My brothers and sisters, the real, sacramental presence of God—the Body Blood, Soul, and Divinity of Jesus Christ—in the species of bread and wine is the most perfect gift that God has given us. It is the sign of God’s presence with us, even in the midst of our worst afflictions. Many people today, much like the people of ancient Israel, often want extraordinary signs that God is with them in their affliction. What I want you all to realize today, however, is that God has given us such a sign. Yet, in his great condescension to us he has allowed this extraordinary sign to be experienced by us as ordinary. I realize that sometimes when we are in the midst of our worst afflictions, we want—we feel we need—the clouds to part and a voice to come from the sky saying, “It’s ok, I am with you.” We want to see Jesus face to face and have him put his arm around us and say, “I know that this is hard, but look I haven’t left you.” But what I am telling you is that God has done that for us. Every time that we walk into a church and mass is being celebrated, or even if we only get a glimpse of that red candle flickering in the corner—we can know that God has not abandoned us, that he is with us. Thus, in the midst of our worst afflictions, God calls us to run to him in the Blessed Sacrament. He calls us to receive him as often as possible so that his presence may comfort us and strengthen us for the journey. This is why he sent his Son to us and this is why Jesus instituted this great sacrament. He did it for us.

Moses needed to remind the people of Israel that the sign of God’s providential care was something right under their noses: the miraculous bread from heaven that they received every day. Today, the Church gives us this great feast of the Most Holy Body and Blood of Christ to remind us of the same thing and more. The Blessed Sacrament that we receive ordinarily from this altar is the sign of God’s providential care as we wander as pilgrims on this earth. It is also the bread that will strengthen us to remain steadfast in faith through all of our trials. Most importantly, it is our intimate connection to God, who desires communion with us.

As we continue to plow head-long back into the “routine” of ordinary time, let us strive to remember what an extraordinary gift it is that God has given us, the invitation, as Saint Paul says, “to participate in the body and blood of Christ,” and let us strive to celebrate this gift as extraordinary, even amidst our ordinary participation in it.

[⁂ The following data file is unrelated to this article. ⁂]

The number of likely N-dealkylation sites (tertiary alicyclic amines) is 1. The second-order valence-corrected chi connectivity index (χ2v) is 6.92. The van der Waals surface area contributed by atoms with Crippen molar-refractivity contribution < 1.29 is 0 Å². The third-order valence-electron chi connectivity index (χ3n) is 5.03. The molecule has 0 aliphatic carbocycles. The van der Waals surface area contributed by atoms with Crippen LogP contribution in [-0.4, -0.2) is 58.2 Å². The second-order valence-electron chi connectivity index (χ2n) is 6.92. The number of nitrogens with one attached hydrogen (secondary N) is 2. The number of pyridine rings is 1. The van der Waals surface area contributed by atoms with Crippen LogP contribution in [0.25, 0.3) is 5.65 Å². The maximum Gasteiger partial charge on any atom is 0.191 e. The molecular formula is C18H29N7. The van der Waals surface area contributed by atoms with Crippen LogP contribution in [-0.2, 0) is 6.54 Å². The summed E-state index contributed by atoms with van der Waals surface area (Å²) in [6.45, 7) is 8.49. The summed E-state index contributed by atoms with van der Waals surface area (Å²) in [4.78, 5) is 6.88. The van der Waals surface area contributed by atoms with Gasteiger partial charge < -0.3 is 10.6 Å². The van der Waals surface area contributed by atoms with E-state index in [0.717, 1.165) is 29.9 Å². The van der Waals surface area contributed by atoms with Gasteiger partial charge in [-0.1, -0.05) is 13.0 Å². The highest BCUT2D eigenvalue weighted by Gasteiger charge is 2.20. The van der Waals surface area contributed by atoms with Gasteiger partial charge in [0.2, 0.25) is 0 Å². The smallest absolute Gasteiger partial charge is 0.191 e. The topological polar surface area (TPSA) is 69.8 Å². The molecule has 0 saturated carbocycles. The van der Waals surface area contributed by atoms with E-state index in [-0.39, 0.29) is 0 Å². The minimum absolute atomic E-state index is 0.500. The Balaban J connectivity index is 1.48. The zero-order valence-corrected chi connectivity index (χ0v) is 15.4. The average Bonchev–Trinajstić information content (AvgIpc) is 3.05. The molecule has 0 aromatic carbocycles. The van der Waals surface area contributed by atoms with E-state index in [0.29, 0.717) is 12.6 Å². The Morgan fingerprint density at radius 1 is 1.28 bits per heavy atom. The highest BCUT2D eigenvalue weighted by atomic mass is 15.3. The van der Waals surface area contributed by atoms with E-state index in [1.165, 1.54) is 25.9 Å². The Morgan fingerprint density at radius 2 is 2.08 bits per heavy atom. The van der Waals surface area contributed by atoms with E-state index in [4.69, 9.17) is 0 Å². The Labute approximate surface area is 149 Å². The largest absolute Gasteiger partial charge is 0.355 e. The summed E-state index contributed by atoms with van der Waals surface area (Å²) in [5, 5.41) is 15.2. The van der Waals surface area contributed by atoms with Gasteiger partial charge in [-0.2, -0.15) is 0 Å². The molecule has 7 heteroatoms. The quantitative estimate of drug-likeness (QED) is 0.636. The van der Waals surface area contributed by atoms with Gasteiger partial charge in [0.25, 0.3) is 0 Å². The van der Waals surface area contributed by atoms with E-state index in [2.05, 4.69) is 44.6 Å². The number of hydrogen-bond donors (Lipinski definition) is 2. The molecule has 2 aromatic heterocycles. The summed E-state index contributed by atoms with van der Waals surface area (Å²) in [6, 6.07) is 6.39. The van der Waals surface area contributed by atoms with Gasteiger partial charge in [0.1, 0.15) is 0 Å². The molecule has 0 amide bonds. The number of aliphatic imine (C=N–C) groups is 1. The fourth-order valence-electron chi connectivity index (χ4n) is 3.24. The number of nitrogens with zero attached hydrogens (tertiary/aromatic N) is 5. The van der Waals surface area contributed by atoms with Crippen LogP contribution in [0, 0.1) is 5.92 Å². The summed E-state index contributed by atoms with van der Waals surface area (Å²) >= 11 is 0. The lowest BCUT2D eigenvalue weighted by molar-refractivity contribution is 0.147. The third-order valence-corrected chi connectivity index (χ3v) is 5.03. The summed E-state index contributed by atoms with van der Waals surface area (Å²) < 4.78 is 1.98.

Saturday, June 11, 2011

The first week after "the change"

Greetings and thank you to all of you who have prayed so fervantly for me. I meant to post something earlier this week, but simply did not have the time to. As it turns out my first week as a deacon has been a pretty busy one.
After preaching my first homily on Saturday afternoon and Sunday morning, I saw my family off as they returned to Illinois. Upon arriving in Anderson, I was greeted by Fr. Bob who promptly informed me that I had a funeral on Wednesday. Fr. Bob, you see, was leaving for the annual priest convocation on Monday and so as it turns out, I was the "pastor" of the Anderson parishes for the week!
I had already been informed that I would preside at the 6th grade graduation at St. Ambrose that Monday, so I had to prepare a homily for that. I had two communion services scheduled and now this funeral (obviously, for each, I would need a homily). I also found myself making all of the hospital visits. Needless to say, I quickly found out why being the pastor keeps one quite busy.
Some folks have asked me what it feels like to be a deacon and all that I can tell them is, "normal." I've been preparing for this for years and so aside from my change in responsibilities/capabilities I really don't feel a whole lot different. But I think that is really good because I think that means that "putting on" the clerical state, well, just fits.
This weekend we have celebrated the ordination of four men from our diocese. I've been with these men for five years and it is such a joy to see them ordained to the priesthood. As I was kneeling by the altar during the Eucharistic Prayer at the Ordination Mass, I was moved as I heard these four men reciting the words of institution for the first time. They are living signs that God wants the Eucharist and all the other sacraments to continue for some time to come. What a great day for the Church and for us all.
After completing the circuit of First Masses of Thanksgiving for the four newly ordained priests, I will be joining a group of young people from St. Mary's in Anderson for a Catholic Heart Work Camp in Toledo, OH. Please pray for our safety and that this experience will lead us to a deeper and more profound experience of God. I'll post again after my return!
Blessed Pier Giorgio Frassati, pray for us! Verso l'alto!